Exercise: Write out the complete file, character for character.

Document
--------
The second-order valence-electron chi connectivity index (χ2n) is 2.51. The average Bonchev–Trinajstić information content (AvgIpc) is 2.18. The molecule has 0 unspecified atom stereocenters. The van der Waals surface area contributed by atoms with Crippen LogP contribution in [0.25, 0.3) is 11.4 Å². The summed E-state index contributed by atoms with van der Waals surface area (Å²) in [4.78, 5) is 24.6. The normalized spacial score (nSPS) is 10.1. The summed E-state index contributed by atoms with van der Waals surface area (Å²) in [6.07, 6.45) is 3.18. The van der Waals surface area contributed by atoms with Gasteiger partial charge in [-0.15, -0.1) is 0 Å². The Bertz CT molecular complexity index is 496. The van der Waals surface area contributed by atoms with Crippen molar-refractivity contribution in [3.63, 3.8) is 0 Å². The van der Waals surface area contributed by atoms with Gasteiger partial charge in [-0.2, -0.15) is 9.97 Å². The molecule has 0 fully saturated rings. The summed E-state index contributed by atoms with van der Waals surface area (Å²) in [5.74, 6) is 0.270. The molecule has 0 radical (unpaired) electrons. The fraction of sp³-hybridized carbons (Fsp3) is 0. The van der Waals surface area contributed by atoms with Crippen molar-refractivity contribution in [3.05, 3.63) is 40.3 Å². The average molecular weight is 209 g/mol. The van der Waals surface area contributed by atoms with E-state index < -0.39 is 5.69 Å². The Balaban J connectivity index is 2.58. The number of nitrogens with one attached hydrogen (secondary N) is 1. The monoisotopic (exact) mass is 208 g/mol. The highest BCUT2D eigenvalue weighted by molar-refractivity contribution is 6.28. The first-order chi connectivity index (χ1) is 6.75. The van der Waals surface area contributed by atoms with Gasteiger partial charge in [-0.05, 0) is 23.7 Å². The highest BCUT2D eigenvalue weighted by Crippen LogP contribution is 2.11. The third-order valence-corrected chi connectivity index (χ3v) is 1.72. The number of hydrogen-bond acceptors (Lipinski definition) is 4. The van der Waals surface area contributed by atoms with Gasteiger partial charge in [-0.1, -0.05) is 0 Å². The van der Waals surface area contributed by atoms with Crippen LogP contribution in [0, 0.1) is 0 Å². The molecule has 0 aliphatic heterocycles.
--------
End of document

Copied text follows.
The second-order valence-electron chi connectivity index (χ2n) is 2.51. The average Bonchev–Trinajstić information content (AvgIpc) is 2.18. The molecule has 0 unspecified atom stereocenters. The van der Waals surface area contributed by atoms with Crippen LogP contribution in [0.25, 0.3) is 11.4 Å². The summed E-state index contributed by atoms with van der Waals surface area (Å²) in [4.78, 5) is 24.6. The normalized spacial score (nSPS) is 10.1. The summed E-state index contributed by atoms with van der Waals surface area (Å²) in [6.07, 6.45) is 3.18. The van der Waals surface area contributed by atoms with Gasteiger partial charge in [-0.15, -0.1) is 0 Å². The Bertz CT molecular complexity index is 496. The van der Waals surface area contributed by atoms with Crippen molar-refractivity contribution in [3.63, 3.8) is 0 Å². The van der Waals surface area contributed by atoms with Gasteiger partial charge in [-0.2, -0.15) is 9.97 Å². The molecule has 0 fully saturated rings. The summed E-state index contributed by atoms with van der Waals surface area (Å²) in [5.74, 6) is 0.270. The molecule has 0 radical (unpaired) electrons. The fraction of sp³-hybridized carbons (Fsp3) is 0. The van der Waals surface area contributed by atoms with Crippen molar-refractivity contribution in [3.05, 3.63) is 40.3 Å². The average molecular weight is 209 g/mol. The van der Waals surface area contributed by atoms with E-state index < -0.39 is 5.69 Å². The Balaban J connectivity index is 2.58. The number of nitrogens with one attached hydrogen (secondary N) is 1. The monoisotopic (exact) mass is 208 g/mol. The highest BCUT2D eigenvalue weighted by molar-refractivity contribution is 6.28. The first-order chi connectivity index (χ1) is 6.75. The van der Waals surface area contributed by atoms with Gasteiger partial charge in [-0.05, 0) is 23.7 Å². The highest BCUT2D eigenvalue weighted by Crippen LogP contribution is 2.11. The third-order valence-corrected chi connectivity index (χ3v) is 1.72. The number of hydrogen-bond acceptors (Lipinski definition) is 4. The van der Waals surface area contributed by atoms with Gasteiger partial charge in [-0.1, -0.05) is 0 Å². The van der Waals surface area contributed by atoms with Crippen LogP contribution in [0, 0.1) is 0 Å². The molecule has 0 aliphatic heterocycles.